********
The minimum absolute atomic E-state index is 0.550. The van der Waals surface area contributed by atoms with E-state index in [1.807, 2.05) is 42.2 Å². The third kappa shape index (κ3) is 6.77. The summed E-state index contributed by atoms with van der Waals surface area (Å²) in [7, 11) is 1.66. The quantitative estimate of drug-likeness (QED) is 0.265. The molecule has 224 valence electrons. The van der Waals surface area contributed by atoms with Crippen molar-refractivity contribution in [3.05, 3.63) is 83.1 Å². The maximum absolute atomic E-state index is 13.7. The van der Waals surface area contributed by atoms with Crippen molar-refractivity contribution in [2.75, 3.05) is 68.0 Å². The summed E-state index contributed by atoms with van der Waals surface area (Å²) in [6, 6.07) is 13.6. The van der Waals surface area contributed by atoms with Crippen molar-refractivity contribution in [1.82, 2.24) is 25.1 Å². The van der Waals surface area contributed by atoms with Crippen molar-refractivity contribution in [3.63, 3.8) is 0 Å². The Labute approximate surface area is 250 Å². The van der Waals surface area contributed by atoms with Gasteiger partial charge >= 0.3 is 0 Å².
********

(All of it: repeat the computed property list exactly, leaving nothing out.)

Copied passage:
The minimum absolute atomic E-state index is 0.550. The van der Waals surface area contributed by atoms with E-state index in [1.807, 2.05) is 42.2 Å². The third kappa shape index (κ3) is 6.77. The summed E-state index contributed by atoms with van der Waals surface area (Å²) in [7, 11) is 1.66. The quantitative estimate of drug-likeness (QED) is 0.265. The molecule has 224 valence electrons. The van der Waals surface area contributed by atoms with Crippen molar-refractivity contribution in [3.05, 3.63) is 83.1 Å². The maximum absolute atomic E-state index is 13.7. The van der Waals surface area contributed by atoms with Crippen molar-refractivity contribution in [2.75, 3.05) is 68.0 Å². The summed E-state index contributed by atoms with van der Waals surface area (Å²) in [6, 6.07) is 13.6. The van der Waals surface area contributed by atoms with Crippen molar-refractivity contribution in [1.82, 2.24) is 25.1 Å². The van der Waals surface area contributed by atoms with Crippen molar-refractivity contribution in [3.63, 3.8) is 0 Å². The Labute approximate surface area is 250 Å². The van der Waals surface area contributed by atoms with Gasteiger partial charge >= 0.3 is 0 Å².